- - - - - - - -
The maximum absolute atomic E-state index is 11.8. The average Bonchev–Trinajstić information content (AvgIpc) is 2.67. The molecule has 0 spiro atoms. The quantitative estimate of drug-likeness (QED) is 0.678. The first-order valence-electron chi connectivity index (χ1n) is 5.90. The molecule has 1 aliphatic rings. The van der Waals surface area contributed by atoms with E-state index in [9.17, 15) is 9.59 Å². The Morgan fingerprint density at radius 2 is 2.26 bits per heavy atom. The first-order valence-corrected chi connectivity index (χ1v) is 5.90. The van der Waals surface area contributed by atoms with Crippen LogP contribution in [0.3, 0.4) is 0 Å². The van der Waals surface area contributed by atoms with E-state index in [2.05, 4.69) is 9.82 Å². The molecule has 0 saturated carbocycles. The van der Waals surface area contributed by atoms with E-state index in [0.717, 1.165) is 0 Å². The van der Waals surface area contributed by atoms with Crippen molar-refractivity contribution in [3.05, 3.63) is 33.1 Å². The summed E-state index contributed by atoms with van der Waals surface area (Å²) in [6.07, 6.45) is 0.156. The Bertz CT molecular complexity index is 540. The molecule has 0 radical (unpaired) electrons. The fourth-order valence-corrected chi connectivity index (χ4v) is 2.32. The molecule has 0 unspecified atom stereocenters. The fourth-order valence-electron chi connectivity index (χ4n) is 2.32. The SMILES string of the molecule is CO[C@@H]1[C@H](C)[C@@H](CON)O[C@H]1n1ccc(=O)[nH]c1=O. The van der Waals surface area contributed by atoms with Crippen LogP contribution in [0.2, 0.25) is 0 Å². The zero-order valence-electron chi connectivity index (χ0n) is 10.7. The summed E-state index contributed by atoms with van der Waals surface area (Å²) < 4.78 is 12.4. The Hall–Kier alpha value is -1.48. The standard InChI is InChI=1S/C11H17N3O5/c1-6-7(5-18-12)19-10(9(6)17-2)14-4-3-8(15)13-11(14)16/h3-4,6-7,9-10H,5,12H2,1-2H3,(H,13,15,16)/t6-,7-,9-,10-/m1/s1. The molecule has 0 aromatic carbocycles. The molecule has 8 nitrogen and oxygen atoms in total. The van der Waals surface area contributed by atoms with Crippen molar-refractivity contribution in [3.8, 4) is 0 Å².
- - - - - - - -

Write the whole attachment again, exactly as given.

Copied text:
The maximum absolute atomic E-state index is 11.8. The average Bonchev–Trinajstić information content (AvgIpc) is 2.67. The molecule has 0 spiro atoms. The quantitative estimate of drug-likeness (QED) is 0.678. The first-order valence-electron chi connectivity index (χ1n) is 5.90. The molecule has 1 aliphatic rings. The van der Waals surface area contributed by atoms with E-state index in [9.17, 15) is 9.59 Å². The Morgan fingerprint density at radius 2 is 2.26 bits per heavy atom. The first-order valence-corrected chi connectivity index (χ1v) is 5.90. The van der Waals surface area contributed by atoms with Crippen LogP contribution in [0.3, 0.4) is 0 Å². The van der Waals surface area contributed by atoms with E-state index in [2.05, 4.69) is 9.82 Å². The molecule has 0 saturated carbocycles. The van der Waals surface area contributed by atoms with E-state index in [0.717, 1.165) is 0 Å². The van der Waals surface area contributed by atoms with Crippen molar-refractivity contribution in [3.05, 3.63) is 33.1 Å². The summed E-state index contributed by atoms with van der Waals surface area (Å²) in [6.07, 6.45) is 0.156. The Bertz CT molecular complexity index is 540. The molecule has 0 radical (unpaired) electrons. The fourth-order valence-corrected chi connectivity index (χ4v) is 2.32. The molecule has 0 unspecified atom stereocenters. The fourth-order valence-electron chi connectivity index (χ4n) is 2.32. The SMILES string of the molecule is CO[C@@H]1[C@H](C)[C@@H](CON)O[C@H]1n1ccc(=O)[nH]c1=O. The van der Waals surface area contributed by atoms with Crippen LogP contribution in [0.2, 0.25) is 0 Å². The zero-order valence-electron chi connectivity index (χ0n) is 10.7. The summed E-state index contributed by atoms with van der Waals surface area (Å²) < 4.78 is 12.4. The Hall–Kier alpha value is -1.48. The standard InChI is InChI=1S/C11H17N3O5/c1-6-7(5-18-12)19-10(9(6)17-2)14-4-3-8(15)13-11(14)16/h3-4,6-7,9-10H,5,12H2,1-2H3,(H,13,15,16)/t6-,7-,9-,10-/m1/s1. The molecule has 0 aromatic carbocycles. The molecule has 8 nitrogen and oxygen atoms in total. The van der Waals surface area contributed by atoms with Crippen molar-refractivity contribution in [3.8, 4) is 0 Å².